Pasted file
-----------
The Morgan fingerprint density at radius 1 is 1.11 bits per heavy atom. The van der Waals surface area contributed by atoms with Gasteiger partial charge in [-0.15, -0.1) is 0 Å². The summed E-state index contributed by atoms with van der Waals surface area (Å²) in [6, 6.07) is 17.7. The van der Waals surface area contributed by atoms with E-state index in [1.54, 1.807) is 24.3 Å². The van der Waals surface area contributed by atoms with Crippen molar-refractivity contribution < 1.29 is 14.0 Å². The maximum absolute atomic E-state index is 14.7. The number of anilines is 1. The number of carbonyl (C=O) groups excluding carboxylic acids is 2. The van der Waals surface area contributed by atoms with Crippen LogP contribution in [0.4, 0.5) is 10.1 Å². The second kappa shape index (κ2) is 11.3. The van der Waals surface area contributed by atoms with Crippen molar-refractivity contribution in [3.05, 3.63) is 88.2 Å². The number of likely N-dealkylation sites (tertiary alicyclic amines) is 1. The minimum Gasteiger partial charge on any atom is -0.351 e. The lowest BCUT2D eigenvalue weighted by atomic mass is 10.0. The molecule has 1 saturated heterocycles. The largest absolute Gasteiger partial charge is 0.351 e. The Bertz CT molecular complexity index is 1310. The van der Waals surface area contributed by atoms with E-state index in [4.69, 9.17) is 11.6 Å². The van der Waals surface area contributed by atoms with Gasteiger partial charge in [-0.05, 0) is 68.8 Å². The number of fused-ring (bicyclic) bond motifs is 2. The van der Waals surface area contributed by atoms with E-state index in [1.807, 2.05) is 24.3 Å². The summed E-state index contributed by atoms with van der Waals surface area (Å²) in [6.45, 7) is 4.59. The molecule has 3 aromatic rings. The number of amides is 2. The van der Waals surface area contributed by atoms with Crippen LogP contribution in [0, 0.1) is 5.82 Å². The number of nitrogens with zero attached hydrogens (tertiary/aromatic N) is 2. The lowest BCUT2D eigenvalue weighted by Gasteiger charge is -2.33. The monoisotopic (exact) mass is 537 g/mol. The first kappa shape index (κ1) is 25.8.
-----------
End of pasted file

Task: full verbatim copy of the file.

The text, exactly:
The Morgan fingerprint density at radius 1 is 1.11 bits per heavy atom. The van der Waals surface area contributed by atoms with Gasteiger partial charge in [-0.15, -0.1) is 0 Å². The summed E-state index contributed by atoms with van der Waals surface area (Å²) in [6, 6.07) is 17.7. The van der Waals surface area contributed by atoms with E-state index in [1.54, 1.807) is 24.3 Å². The van der Waals surface area contributed by atoms with Crippen molar-refractivity contribution < 1.29 is 14.0 Å². The maximum absolute atomic E-state index is 14.7. The number of anilines is 1. The number of carbonyl (C=O) groups excluding carboxylic acids is 2. The van der Waals surface area contributed by atoms with Crippen LogP contribution in [0.4, 0.5) is 10.1 Å². The second kappa shape index (κ2) is 11.3. The van der Waals surface area contributed by atoms with Crippen molar-refractivity contribution in [3.05, 3.63) is 88.2 Å². The number of likely N-dealkylation sites (tertiary alicyclic amines) is 1. The minimum Gasteiger partial charge on any atom is -0.351 e. The lowest BCUT2D eigenvalue weighted by atomic mass is 10.0. The molecule has 1 saturated heterocycles. The largest absolute Gasteiger partial charge is 0.351 e. The Bertz CT molecular complexity index is 1310. The van der Waals surface area contributed by atoms with E-state index in [4.69, 9.17) is 11.6 Å². The van der Waals surface area contributed by atoms with Gasteiger partial charge in [-0.05, 0) is 68.8 Å². The number of fused-ring (bicyclic) bond motifs is 2. The van der Waals surface area contributed by atoms with E-state index in [1.807, 2.05) is 24.3 Å². The summed E-state index contributed by atoms with van der Waals surface area (Å²) in [6.45, 7) is 4.59. The molecule has 3 aromatic rings. The number of amides is 2. The van der Waals surface area contributed by atoms with Crippen LogP contribution in [0, 0.1) is 5.82 Å². The number of nitrogens with zero attached hydrogens (tertiary/aromatic N) is 2. The lowest BCUT2D eigenvalue weighted by Gasteiger charge is -2.33. The monoisotopic (exact) mass is 537 g/mol. The first kappa shape index (κ1) is 25.8.